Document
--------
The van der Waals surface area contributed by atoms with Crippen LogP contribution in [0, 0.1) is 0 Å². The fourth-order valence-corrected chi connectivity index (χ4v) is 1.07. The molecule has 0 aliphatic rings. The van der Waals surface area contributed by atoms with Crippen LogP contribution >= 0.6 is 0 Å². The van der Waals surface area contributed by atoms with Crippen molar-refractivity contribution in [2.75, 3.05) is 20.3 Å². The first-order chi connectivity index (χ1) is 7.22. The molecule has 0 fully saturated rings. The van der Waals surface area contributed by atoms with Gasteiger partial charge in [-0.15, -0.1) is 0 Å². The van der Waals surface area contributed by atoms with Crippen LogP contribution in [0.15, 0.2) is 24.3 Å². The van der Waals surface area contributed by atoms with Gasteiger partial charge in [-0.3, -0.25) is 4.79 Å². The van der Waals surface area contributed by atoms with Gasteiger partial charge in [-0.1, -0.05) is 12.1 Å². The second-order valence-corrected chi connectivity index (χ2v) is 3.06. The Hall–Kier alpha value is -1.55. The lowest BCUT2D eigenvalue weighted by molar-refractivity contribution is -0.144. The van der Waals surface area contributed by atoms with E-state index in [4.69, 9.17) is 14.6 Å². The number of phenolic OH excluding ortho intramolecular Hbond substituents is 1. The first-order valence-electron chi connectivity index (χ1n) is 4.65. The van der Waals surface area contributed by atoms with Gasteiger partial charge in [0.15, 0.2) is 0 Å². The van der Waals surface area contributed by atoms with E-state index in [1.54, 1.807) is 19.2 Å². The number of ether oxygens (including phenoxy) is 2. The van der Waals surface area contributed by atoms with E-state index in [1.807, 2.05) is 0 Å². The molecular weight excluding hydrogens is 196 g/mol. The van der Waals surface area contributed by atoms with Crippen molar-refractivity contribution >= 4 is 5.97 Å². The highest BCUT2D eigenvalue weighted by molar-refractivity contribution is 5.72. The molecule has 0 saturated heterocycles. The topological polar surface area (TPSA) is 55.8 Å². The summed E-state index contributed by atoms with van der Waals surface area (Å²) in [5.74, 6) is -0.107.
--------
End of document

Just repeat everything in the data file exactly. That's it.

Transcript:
The van der Waals surface area contributed by atoms with Crippen LogP contribution in [0, 0.1) is 0 Å². The fourth-order valence-corrected chi connectivity index (χ4v) is 1.07. The molecule has 0 aliphatic rings. The van der Waals surface area contributed by atoms with Crippen LogP contribution >= 0.6 is 0 Å². The van der Waals surface area contributed by atoms with Crippen molar-refractivity contribution in [2.75, 3.05) is 20.3 Å². The first-order chi connectivity index (χ1) is 7.22. The molecule has 0 fully saturated rings. The van der Waals surface area contributed by atoms with Gasteiger partial charge in [-0.15, -0.1) is 0 Å². The van der Waals surface area contributed by atoms with Crippen LogP contribution in [0.15, 0.2) is 24.3 Å². The van der Waals surface area contributed by atoms with Gasteiger partial charge in [-0.3, -0.25) is 4.79 Å². The van der Waals surface area contributed by atoms with Gasteiger partial charge in [-0.1, -0.05) is 12.1 Å². The second-order valence-corrected chi connectivity index (χ2v) is 3.06. The Hall–Kier alpha value is -1.55. The lowest BCUT2D eigenvalue weighted by molar-refractivity contribution is -0.144. The van der Waals surface area contributed by atoms with E-state index in [4.69, 9.17) is 14.6 Å². The number of phenolic OH excluding ortho intramolecular Hbond substituents is 1. The first-order valence-electron chi connectivity index (χ1n) is 4.65. The van der Waals surface area contributed by atoms with Gasteiger partial charge in [0.15, 0.2) is 0 Å². The van der Waals surface area contributed by atoms with E-state index in [1.54, 1.807) is 19.2 Å². The number of ether oxygens (including phenoxy) is 2. The van der Waals surface area contributed by atoms with E-state index in [1.807, 2.05) is 0 Å². The molecular weight excluding hydrogens is 196 g/mol. The van der Waals surface area contributed by atoms with Crippen molar-refractivity contribution >= 4 is 5.97 Å². The highest BCUT2D eigenvalue weighted by molar-refractivity contribution is 5.72. The molecule has 0 saturated heterocycles. The topological polar surface area (TPSA) is 55.8 Å². The summed E-state index contributed by atoms with van der Waals surface area (Å²) in [5.74, 6) is -0.107.